YEP Letters November 9

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Check out today’s YEP letters

Removing free TV licences ‘travesty’

Hilary Andrews, Leeds

SO the BBC is thinking of removing free TV licences for the over 75s. What a travesty this would be.

Many older people rely on TV for companionship, particularly in this day and age when many families live far apart and visit rarely. Why not take a few thousand pounds from so-called 
celebrities such as Graham Norton and Gary Lineker?

I’m sure money could easily be made from such modest cuts of enormous salaries without depriving older people of their best friends.

Infrastructure of airport is sadly lacking

Margaret Scott, Wrenthorpe.

I COULDN’T agree more with reader Phil Brown that Leeds Bradford Airport is not fit for purpose (YEP Letters, November 8).

I have used this airport three times this year and each time the escalator for arriving passengers has not been working. The last time was just a few weeks ago. We had an horrendous landing because of gale force winds and had to wait at least 15 minutes for the bus to arrive to take us to the arrivals entrance.

When I asked a member of staff why it wasn’t working, she couldn’t tell me. We have heard all the rhetoric about future plans for a brand new arrivals hall, but in the meantime passengers are facing all kinds of problems because the infrastructure is not capable of handling the movement of passengers and luggage when more than one plane arrives at the same time.

A relative recently experienced a long delay on arrival at the luggage retrieval area because three planes had landed and only one carousel was working. Could more effort be put into making the journey through the airport more organised, and providing more space for passengers rather than pubs, cafes and shops?

Remember animals that served in war

Petra Ingram, Chief Executive, Brooke Action for Working Horses and Donkeys.

THIS week, people up and down the UK will remember the soldiers from the British Armed Forces that served in the First World War, honouring the service they gave and the lives tragically lost.

This year is particularly poignant, as it marks 100 years since the end of the conflict. What many people don’t realise is that alongside the six million soldiers who left the UK to fight in the war were a million horses, donkeys and mules, conscripted from hundreds of thousands of British families. As some of the biggest and strongest animals that took part, chosen for their courage, strength and loyalty, they carried our cavalry, munitions, supplies and of course, our wounded.

One of our supporters, Anna who now lives in Spain, told us about her great uncle, Joseph Carling from Pateley Bridge, who served as a private in the 1st/5th Battalion of the West Yorkshire Regiment. One day he was sent out with a fellow soldier and two mules to find food supplies. Suddenly, the mules stopped walking and began to dig their hooves into the ground. A military vehicle drove down the road ahead of them and exploded. Joseph thanked those mules for saving his life as he would have walked over the bomb himself had they not stopped.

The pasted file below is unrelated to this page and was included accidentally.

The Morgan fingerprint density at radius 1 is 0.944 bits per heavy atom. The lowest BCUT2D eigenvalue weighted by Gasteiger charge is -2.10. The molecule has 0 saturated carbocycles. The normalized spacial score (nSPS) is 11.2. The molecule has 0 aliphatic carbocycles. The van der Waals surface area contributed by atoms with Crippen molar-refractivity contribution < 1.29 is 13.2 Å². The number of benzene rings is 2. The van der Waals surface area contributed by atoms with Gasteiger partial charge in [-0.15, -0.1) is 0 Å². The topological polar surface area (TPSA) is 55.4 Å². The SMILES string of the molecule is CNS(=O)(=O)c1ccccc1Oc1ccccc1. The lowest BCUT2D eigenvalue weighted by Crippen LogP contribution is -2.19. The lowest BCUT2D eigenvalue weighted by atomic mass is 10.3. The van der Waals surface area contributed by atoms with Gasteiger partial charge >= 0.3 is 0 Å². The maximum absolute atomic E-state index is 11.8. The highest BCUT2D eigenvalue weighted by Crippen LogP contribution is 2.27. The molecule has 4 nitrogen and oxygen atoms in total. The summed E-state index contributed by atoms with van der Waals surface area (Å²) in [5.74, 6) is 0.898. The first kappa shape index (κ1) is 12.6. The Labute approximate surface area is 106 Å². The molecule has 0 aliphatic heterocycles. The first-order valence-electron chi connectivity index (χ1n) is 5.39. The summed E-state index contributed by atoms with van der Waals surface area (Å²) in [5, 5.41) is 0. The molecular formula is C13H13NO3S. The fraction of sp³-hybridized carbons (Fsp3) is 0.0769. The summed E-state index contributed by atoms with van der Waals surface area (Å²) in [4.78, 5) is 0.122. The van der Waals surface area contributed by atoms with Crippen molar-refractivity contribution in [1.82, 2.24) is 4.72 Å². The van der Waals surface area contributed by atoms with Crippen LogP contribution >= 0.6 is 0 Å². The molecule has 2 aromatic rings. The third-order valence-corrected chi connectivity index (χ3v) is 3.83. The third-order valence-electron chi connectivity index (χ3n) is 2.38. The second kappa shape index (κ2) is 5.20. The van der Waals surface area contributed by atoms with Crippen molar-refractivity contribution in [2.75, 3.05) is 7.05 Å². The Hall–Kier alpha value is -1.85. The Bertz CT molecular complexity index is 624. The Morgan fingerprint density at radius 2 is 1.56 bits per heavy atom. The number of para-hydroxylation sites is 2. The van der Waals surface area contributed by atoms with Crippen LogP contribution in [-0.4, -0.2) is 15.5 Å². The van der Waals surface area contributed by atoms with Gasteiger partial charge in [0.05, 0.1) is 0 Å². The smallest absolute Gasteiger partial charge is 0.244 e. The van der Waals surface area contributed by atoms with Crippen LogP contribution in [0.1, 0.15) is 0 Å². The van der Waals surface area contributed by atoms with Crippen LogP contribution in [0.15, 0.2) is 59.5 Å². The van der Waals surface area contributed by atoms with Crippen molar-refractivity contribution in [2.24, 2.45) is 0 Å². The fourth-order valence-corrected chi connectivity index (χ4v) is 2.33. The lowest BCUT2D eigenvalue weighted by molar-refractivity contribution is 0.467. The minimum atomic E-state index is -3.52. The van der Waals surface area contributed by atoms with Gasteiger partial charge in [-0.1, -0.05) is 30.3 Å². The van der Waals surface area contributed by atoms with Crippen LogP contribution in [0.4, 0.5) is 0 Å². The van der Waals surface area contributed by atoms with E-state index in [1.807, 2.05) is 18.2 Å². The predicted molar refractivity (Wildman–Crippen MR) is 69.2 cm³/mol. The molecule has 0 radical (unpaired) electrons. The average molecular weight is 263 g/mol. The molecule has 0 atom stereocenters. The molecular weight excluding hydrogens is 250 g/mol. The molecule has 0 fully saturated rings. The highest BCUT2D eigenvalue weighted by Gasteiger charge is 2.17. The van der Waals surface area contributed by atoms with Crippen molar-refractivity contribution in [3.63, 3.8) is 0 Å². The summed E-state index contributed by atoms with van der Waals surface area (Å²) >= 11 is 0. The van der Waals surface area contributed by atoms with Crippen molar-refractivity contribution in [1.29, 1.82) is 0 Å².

Brooke is a legacy of the First World War, originally set up to help the war horses that were sold into hard labour in Egypt after the war. We have now grown to become a global working equine welfare charity, improving the lives of horses, donkeys and mules all over the world.

At Brooke, we’re inviting animal lovers to join us for Every Horse Remembered Month, to remember the equine heroes that gave service and sacrifice. You can hold your own remembrance moment for horses at home, at a place important to you or even at your local cenotaph if you have permission.

Through November you can also wear an Every Horse Remembered pin badge alongside your remembrance poppy, as horses, donkeys and mules were alongside soldiers on the battlefield.

Join us at thebrooke.org/everyhorse and use #EveryHorseRemembered on social media to share your messages and photos.

In total, eight million horses, donkeys and mules died during WW1, many from the harsh environments they worked in. 100 million of these animals still work around the world today, supporting people’s livelihoods.

By joining us to highlight the struggle of horses of the past, we can create better lives for those living and working now and in the future.

Thanks to my knight of road

Barbara Bird, Stockport.

COULD you please help me thank a Good Samaritan who changed a wheel for me at the Ferrybridge service station on October 26?

He pointed out the flat tyre before I went out onto the M62 and did the job himself.

When I got to my B&B at Spurn, the owner took the wheel to a garage eight miles away and put it on the car when he got back. Is this just Yorkshire folk or do we forget just how kind people can be generally?

Young are force fed bitter Brexit

John Cole, Baildon

ONE of the most reprehensible episodes of British history just before the Great War was the forced-feeding of those suffragettes on hunger strikes in the prison system.

Today the Brexiteers are seeking to force-feed the UK population with our leaving the European Union. Their excuse is that we voted for it (narrowly – 52 to 48 per cent) in June 2016 and therefore we have to go ahead with it.

The above justification loses all value when we factor in the shift in popular opinion since the referendum vote. All polling evidence shows that, in the light of additional information, 53 per cent would vote for Remain, and that is using the most conservative estimate of the shift.

Since June 2016 nearly two million new young voters have come onto the electoral register. Of those who intend to vote, an astonishing 87 per cent would support Remain.

With what justification can our parliamentarians insist on force-feeding us Brexit when the majority have zero appetite for it?

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